One particular principle I'm interested in is Integrity and Explainability, which recommends that "users should know when content moderation decisions have been made or assisted by automated tools". How do you see that working and are there any good examples already out in the wild?
I think this one is really important, and it reflects feedback that we received from a large number of submissions. To quote the Montreal AI Ethics Institute, “The bias present in human moderators is bound to affect the data set being used to train the AI moderator too.” As such, it can be very helpful for users, especially in certain countries and language markets, to know when an AI tool has made a content moderation decision. It can help them understand how or whether to appeal, to provide feedback to the company, or even to engage in an advocacy campaign targeted at that company.
For instance, we know that AI is used heavily in moderating “terrorist” speech, but we don’t know much about who creates those data sets or what they contain. As such, various groups (particularly Mnemonic) have documented instances where such moderation has a severe impact on human rights documentation, as well as things like counterspeech, in countries where people are affected the most by violent extremism. Knowing that AI was responsible for such moderation can help advocates and changemakers better do their jobs.
Another significant section is the 'Numbers' principle, which invites companies to share more data via transparency reports than they have been historically known to. How likely is it that companies will adopt this template and what's in it for them in doing so?
You know, we saw a lot of progress on this principle back when we put out the first iteration of the principles in 2018. Reddit actually met us in full compliance of that principle as of 2019, and several other companies upped their game. Of course, there are some big companies that make big excuses for not publishing numbers (a common one is that it will allow the “bad guys” to game the system), but I think civil society has spoken on this one: Ordinary users and advocates alike benefit from being able to see how content moderation operates. It allows them to make informed decisions about where they share their data or how they do their work.
Incentivizing companies is of course another question, but we know from our many years of this work that companies respond to civil society pressure, and they respond to seeing their competitors getting praise for taking measures like these. That’s why we put together the advocacy toolkit, to try to leverage that. But I also think we’re reaching an era where, like in the 1990s with clothing manufacturing, companies will begin to lose when they fail to comply with human rights principles. And so the incentive for them is to keep their users.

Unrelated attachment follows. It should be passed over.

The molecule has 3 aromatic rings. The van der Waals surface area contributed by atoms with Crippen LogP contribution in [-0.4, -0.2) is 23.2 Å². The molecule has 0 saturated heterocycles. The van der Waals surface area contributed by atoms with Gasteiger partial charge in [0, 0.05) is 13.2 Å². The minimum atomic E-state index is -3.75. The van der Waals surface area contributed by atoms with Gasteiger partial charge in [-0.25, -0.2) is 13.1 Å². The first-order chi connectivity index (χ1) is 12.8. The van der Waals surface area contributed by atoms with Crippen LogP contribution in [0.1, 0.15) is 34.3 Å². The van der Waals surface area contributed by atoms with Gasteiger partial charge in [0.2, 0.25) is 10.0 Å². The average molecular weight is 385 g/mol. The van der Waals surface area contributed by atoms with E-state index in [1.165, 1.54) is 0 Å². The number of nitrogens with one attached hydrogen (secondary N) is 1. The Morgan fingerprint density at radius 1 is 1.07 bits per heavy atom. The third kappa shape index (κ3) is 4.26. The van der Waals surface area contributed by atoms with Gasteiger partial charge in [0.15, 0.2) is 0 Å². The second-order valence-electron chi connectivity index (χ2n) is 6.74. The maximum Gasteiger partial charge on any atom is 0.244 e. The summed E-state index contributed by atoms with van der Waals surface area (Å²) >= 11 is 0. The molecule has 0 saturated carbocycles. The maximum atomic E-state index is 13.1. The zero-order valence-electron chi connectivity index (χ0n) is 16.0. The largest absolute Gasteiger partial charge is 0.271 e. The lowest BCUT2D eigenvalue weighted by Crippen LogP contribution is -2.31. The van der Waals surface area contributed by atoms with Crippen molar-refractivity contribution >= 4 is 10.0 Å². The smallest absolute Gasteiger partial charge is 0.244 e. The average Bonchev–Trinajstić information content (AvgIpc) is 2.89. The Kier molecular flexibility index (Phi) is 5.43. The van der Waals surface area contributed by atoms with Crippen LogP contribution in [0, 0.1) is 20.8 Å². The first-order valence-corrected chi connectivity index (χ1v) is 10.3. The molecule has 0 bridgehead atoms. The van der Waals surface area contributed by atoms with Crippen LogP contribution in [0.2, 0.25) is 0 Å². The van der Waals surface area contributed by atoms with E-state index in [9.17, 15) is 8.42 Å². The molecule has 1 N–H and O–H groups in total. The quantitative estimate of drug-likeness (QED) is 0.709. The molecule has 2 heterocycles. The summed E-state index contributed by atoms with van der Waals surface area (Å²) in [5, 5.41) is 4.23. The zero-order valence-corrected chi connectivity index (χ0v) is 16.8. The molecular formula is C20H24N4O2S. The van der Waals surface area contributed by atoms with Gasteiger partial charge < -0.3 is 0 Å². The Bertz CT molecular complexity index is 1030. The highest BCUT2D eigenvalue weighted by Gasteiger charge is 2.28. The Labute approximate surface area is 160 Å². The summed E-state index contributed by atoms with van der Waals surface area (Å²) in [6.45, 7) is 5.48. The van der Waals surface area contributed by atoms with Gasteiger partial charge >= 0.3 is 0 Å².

Of all the Principles, which do you think companies (both those that adopt the SCP and those that don't) are worst at paying attention to? Another way of asking that: if I worked in the Trust and Safety team, where should my attention be directed?
It’s a tough call and I might be wrong, but I think it’s notice to users. I get countless emails every week from people who were booted from Instagram, Twitter, Facebook, YouTube, and smaller platforms like Twitch or Pinterest, and they don’t understand why. They don’t have an email, or a notification, or they get stuck in an endless dark pattern loop when they try to get more information. It’s okay for companies to have rules, but they need to prioritize informing users when they break them, and giving them a path toward remedy.
Are there any plans to score or rank companies based on how well they adhere to the SCP? That feels like it could be useful to a host of organisations working in this space.
EFF has done this for a long time – our most recent report, entitled Who Has Your Back?, came out in 2019 and made a big difference in terms of compliance with and endorsement of the principles. I’ll be frank—it’s a massive undertaking, and like everyone else, we’re pretty exhausted after this year and many folks are seeing family for the first time in years or planning long-awaited trips, so I’m not sure if we’ll be doing a 2022 report, at least on this topic. That said, we highly encourage others to follow our lead here! And Ranking Digital Rights already ranks companies on many of these core components (and they’re a co-author of the principles), so people who are interested in digging in to see how companies are doing on various measures should check out their excellent work.